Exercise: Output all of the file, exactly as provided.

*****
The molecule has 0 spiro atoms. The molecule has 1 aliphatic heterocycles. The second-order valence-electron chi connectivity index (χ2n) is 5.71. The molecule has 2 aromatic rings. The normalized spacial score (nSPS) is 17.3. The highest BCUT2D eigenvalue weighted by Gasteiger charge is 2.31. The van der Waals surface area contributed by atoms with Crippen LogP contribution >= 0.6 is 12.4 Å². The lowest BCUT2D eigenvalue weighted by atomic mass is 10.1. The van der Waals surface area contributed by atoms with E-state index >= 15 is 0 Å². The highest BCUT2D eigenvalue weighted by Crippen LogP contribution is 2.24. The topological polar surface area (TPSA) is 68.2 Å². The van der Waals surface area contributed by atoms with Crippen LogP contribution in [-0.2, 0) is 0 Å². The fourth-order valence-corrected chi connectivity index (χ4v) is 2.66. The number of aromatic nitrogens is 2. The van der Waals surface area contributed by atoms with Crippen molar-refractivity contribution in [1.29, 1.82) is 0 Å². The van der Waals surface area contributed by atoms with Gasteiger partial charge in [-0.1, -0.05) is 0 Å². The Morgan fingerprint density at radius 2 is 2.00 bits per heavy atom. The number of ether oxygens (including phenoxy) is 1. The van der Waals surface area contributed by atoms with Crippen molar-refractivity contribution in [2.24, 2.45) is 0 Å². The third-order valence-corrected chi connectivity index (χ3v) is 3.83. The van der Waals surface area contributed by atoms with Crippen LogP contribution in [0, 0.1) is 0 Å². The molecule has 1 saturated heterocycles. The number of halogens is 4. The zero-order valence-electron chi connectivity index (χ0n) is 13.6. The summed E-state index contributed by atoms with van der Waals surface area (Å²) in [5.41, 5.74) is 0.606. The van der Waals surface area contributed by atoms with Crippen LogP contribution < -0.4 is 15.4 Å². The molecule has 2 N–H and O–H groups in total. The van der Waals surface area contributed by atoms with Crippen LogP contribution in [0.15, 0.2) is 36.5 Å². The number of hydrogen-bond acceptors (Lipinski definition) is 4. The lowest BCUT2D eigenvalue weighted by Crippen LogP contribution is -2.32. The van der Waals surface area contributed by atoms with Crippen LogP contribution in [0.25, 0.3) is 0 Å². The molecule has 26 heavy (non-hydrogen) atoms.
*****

The molecule has 0 spiro atoms. The molecule has 1 aliphatic heterocycles. The second-order valence-electron chi connectivity index (χ2n) is 5.71. The molecule has 2 aromatic rings. The normalized spacial score (nSPS) is 17.3. The highest BCUT2D eigenvalue weighted by Gasteiger charge is 2.31. The van der Waals surface area contributed by atoms with Crippen LogP contribution >= 0.6 is 12.4 Å². The lowest BCUT2D eigenvalue weighted by atomic mass is 10.1. The van der Waals surface area contributed by atoms with E-state index >= 15 is 0 Å². The highest BCUT2D eigenvalue weighted by Crippen LogP contribution is 2.24. The topological polar surface area (TPSA) is 68.2 Å². The van der Waals surface area contributed by atoms with Crippen LogP contribution in [-0.2, 0) is 0 Å². The fourth-order valence-corrected chi connectivity index (χ4v) is 2.66. The number of aromatic nitrogens is 2. The van der Waals surface area contributed by atoms with Crippen molar-refractivity contribution in [1.29, 1.82) is 0 Å². The van der Waals surface area contributed by atoms with Gasteiger partial charge in [-0.1, -0.05) is 0 Å². The Morgan fingerprint density at radius 2 is 2.00 bits per heavy atom. The number of ether oxygens (including phenoxy) is 1. The van der Waals surface area contributed by atoms with Crippen molar-refractivity contribution in [2.24, 2.45) is 0 Å². The third-order valence-corrected chi connectivity index (χ3v) is 3.83. The van der Waals surface area contributed by atoms with Crippen LogP contribution in [0, 0.1) is 0 Å². The molecule has 1 saturated heterocycles. The number of halogens is 4. The zero-order valence-electron chi connectivity index (χ0n) is 13.6. The summed E-state index contributed by atoms with van der Waals surface area (Å²) in [5.41, 5.74) is 0.606. The van der Waals surface area contributed by atoms with Crippen LogP contribution < -0.4 is 15.4 Å². The molecule has 2 N–H and O–H groups in total. The van der Waals surface area contributed by atoms with Crippen LogP contribution in [0.15, 0.2) is 36.5 Å². The number of hydrogen-bond acceptors (Lipinski definition) is 4. The lowest BCUT2D eigenvalue weighted by Crippen LogP contribution is -2.32. The van der Waals surface area contributed by atoms with Crippen LogP contribution in [0.25, 0.3) is 0 Å². The molecule has 26 heavy (non-hydrogen) atoms.